The hand with the credit chit withdrew; the blaster didn’t. When the hand reappeared it had a tiny round metal object in it.

“Swallow this,” she said.


“Bug and trace. I want to be able to find you. Again, your choice is do it, or I blow your spine out.”

“You have the blaster. I’ll do it.”

“Open wide,” she said.

He did, and swallowed.

He felt the woman moving away from him. “Now. Turn around.”

He did so, and was disappointed to find that she’d stepped back several feet—and was holding the blaster close to her body. She was leaving him no chance to take it away from her. He saw its empty holster riding low on her hip, and wondered again where she’d picked up the firepower—and where she’d learned to be so cautious with it.

“What do you want?” he demanded.

“I’m asking you the same question that I asked your pal inside,” the young woman said. “Where’s my partner? You know, the free-spacer with the moustache who was with me at the restaurant. The guy you kidnapped.”

“He’s standing by, waiting for me to broadcast a ‘mission accomplished’ to the guy who’s holding him.”

“Take me to him,” she said. “And if you try to make a getaway, I’ll shoot you before you can run. I’ve already killed a man, and people tell me it gets easier with practice.”

✧ ✧ ✧

The man walked. Beka followed. She kept well back, using the locator button to keep him in sight. He paused at a door with the HARD VACUUM designation stenciled on it. Beka caught up with him.

“Through here,” he said.

“You have a pressure suit and oxygen with you?”

“No. The sign is lying.”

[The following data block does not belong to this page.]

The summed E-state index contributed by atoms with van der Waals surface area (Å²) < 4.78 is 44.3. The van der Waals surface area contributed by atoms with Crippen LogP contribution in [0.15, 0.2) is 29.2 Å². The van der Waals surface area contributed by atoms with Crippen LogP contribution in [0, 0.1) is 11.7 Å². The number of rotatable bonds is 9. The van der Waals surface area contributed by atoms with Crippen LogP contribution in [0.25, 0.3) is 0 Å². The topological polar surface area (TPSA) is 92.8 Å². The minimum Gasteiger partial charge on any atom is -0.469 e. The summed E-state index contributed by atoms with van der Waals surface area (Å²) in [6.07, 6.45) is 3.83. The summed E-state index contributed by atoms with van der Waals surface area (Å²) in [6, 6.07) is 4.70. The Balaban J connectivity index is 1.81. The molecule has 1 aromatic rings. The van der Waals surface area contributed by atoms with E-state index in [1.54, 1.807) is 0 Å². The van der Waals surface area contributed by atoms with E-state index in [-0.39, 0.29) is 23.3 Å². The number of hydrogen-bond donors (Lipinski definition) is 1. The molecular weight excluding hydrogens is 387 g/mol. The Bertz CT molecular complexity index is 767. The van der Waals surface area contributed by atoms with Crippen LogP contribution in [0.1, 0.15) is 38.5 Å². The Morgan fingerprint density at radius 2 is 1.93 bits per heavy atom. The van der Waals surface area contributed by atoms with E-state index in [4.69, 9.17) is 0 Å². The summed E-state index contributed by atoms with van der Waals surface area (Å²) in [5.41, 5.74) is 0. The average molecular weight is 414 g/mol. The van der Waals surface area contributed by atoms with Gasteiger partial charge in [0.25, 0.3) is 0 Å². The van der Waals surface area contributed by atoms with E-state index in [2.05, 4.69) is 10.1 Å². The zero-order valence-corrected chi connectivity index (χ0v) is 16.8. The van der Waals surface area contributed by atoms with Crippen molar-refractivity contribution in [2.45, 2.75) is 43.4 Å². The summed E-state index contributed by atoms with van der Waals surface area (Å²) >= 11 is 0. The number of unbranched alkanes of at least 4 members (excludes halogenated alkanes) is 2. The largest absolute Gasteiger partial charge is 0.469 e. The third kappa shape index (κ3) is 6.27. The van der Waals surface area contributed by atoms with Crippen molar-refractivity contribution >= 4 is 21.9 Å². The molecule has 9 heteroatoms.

“Is it really?” Beka said. “You go first.”

She stepped back and watched as the man undogged the hatch. It looked like he’d told her the truth. No sound of a vacuum hiss followed the action, and he had no problem opening the door.

“In,” she said.

He ducked and entered. She followed. Her feet felt light; the gravity was lower here on the other side. Corridors full of pipes and conduits stretched out in front, behind, and up and down from them.

“This way,” the man said, dropping into a tunnel that intersected ninety degrees down. Beka followed; they didn’t fall fast. The speed of descent slowed the farther down they went. Then the man she was following slowed and stopped, hanging in midair—they’d come to a null-gravity zone, caught between two gravity generators, pulled equally in either direction. He kicked out against the bulkhead and shot through another opening ninety degrees to the right.

Beka stopped where he had; followed; and crossed the threshold into a larger space. As soon as she’d entered, several things caught her attention at once.

The first was Ignac’, tethered to the overhead by one ankle. The second was a body floating in midair. And the third was the man she’d been following, chopping down on her wrist, knocking the blaster out of her hand as he swung behind her with his arm around her neck in a chokehold.

Beka yanked the second blaster from where it had once again been concealed beneath her jacket and sent it spinning toward Ignac’ in a long flat trajectory.